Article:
Walkthrough - Using Local Notifications in Xamarin.iOS

In this section we'll walk through how to use local notifications in a Xamarin.iOS application. It will demonstrate the basics of creating and publishing a notification that will pop up an alert when received by the app.

Important

The information in this section pertains to iOS 9 and prior, it has been left here to support older iOS versions. For iOS 10 and later, please see the User Notification Framework guide for supporting both Local and Remote Notification on an iOS device.

Walkthrough

Let create a simple application that will show local notifications in action. This application will have a single button on it. When we click on the button, it will create a local notification. After the specified time period has elapsed, we will see the notification appear.

  1. In Visual Studio for Mac, create a new Single View iOS solution and call it Notifications.

  2. Open the Main.storyboard file, and drag a button onto the View. Name the button button, and give it the title Add Notification. You may also want to set some constraints to the button at this point: 


  3. Edit the ViewController class, and add the following event handler to the ViewDidLoad method:

     button.TouchUpInside += (sender, e) =>
     {
         // create the notification
         var notification = new UILocalNotification();
    
         // set the fire date (the date time in which it will fire)
         notification.FireDate = NSDate.FromTimeIntervalSinceNow(60);
    
         // configure the alert
         notification.AlertAction = "View Alert";
         notification.AlertBody = "Your one minute alert has fired!";
    
         // modify the badge
         notification.ApplicationIconBadgeNumber = 1;
    
         // set the sound to be the default sound
         notification.SoundName = UILocalNotification.DefaultSoundName;
    
         // schedule it
         UIApplication.SharedApplication.ScheduleLocalNotification(notification);
     };
    

    This code will create a notification that uses a sound, sets the value of the icon badge to 1, and displays an alert to the user.

  4. Next edit the file AppDelegate.cs, first add the following code to the FinishedLaunching method. We have checked to see if the device is running iOS 8, if so we are required to ask for the user's permission to receive notifications:

     if (UIDevice.CurrentDevice.CheckSystemVersion (8, 0)) {
     		var notificationSettings = UIUserNotificationSettings.GetSettingsForTypes (
     			UIUserNotificationType.Alert | UIUserNotificationType.Badge | UIUserNotificationType.Sound, null
     		);
    
     		application.RegisterUserNotificationSettings (notificationSettings);
     	}
    
  5. Still in AppDelegate.cs, add the following method which will be called when a notification is received:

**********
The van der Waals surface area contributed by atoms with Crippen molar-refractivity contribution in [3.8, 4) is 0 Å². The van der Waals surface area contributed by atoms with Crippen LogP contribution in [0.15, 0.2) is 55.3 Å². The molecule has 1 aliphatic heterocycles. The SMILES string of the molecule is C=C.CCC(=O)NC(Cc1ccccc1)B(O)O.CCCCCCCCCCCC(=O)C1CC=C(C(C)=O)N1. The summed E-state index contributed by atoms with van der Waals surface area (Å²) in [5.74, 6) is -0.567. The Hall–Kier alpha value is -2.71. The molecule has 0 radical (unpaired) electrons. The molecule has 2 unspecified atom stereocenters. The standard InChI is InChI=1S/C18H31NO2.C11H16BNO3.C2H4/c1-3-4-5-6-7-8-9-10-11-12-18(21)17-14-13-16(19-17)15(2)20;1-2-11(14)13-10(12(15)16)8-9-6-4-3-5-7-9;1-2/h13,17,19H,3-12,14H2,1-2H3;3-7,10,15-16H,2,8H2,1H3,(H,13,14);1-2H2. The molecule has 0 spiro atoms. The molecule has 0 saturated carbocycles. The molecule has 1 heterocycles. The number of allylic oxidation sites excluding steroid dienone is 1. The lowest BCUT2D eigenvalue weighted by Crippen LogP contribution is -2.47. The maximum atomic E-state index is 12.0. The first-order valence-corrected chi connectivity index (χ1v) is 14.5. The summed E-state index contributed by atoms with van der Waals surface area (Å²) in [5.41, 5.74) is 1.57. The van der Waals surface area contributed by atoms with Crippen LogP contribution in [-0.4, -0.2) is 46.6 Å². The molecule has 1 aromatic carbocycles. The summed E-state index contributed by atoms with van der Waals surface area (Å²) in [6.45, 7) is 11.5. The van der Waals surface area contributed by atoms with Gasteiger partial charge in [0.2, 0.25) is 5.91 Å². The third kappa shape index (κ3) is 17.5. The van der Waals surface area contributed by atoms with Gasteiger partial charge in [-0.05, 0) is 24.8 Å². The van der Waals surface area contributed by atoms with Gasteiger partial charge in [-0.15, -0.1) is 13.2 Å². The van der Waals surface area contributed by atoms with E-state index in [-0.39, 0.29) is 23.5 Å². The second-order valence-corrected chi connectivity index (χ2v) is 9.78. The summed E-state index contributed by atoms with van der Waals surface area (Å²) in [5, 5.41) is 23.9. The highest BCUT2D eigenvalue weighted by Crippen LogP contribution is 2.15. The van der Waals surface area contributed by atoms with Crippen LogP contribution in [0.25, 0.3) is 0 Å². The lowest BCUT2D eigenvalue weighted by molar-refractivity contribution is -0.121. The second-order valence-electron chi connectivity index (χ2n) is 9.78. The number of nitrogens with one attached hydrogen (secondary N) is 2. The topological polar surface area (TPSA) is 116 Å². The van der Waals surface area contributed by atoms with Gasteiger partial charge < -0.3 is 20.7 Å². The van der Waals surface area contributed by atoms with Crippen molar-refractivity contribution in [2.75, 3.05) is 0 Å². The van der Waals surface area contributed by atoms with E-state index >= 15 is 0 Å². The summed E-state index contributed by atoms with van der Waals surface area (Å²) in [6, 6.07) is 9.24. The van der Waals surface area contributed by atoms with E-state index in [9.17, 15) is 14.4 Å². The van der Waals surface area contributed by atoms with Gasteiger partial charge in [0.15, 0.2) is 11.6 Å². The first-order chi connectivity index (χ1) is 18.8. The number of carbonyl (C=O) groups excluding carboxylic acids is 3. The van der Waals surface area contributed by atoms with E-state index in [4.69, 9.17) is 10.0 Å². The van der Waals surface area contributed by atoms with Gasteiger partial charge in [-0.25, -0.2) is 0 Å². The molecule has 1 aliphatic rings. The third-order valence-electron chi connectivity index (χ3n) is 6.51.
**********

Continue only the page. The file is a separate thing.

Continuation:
public override void ReceivedLocalNotification(UIApplication application, UILocalNotification notification)
             {
                 // show an alert
                 UIAlertController okayAlertController = UIAlertController.Create(notification.AlertAction, notification.AlertBody, UIAlertControllerStyle.Alert);
                 okayAlertController.AddAction(UIAlertAction.Create("OK", UIAlertActionStyle.Default, null));
    
                 Window.RootViewController.PresentViewController(okayAlertController, true, null);
    
                 // reset our badge
                 UIApplication.SharedApplication.ApplicationIconBadgeNumber = 0;
             }
    
    
  6. We need to handle the case where the notification was launched because of a local notification. Edit the method FinishedLaunching in the AppDelegate to include the following snippet of code:

     // check for a notification
    
    if (launchOptions != null)
    {
        // check for a local notification
        if (launchOptions.ContainsKey(UIApplication.LaunchOptionsLocalNotificationKey))
        {
            var localNotification = launchOptions[UIApplication.LaunchOptionsLocalNotificationKey] as UILocalNotification;
            if (localNotification != null)
            {
                UIAlertController okayAlertController = UIAlertController.Create(localNotification.AlertAction, localNotification.AlertBody, UIAlertControllerStyle.Alert);
                okayAlertController.AddAction(UIAlertAction.Create("OK", UIAlertActionStyle.Default, null));
    
                Window.RootViewController.PresentViewController(okayAlertController, true, null);
    
                // reset our badge
                UIApplication.SharedApplication.ApplicationIconBadgeNumber = 0;
            }
        }
    }
    
    
  7. Finally, run the application. On iOS 8 you will be prompted to allow notifications. Click OK and then click the Add notification button. After a short pause you should see the alert dialog, as shown in the following screenshots:

Summary

This walkthrough showed how to use the various API's for creating and publishing notifications in iOS. It also demonstrated how to update the application icon with a badge to provide some application specific feedback to the user.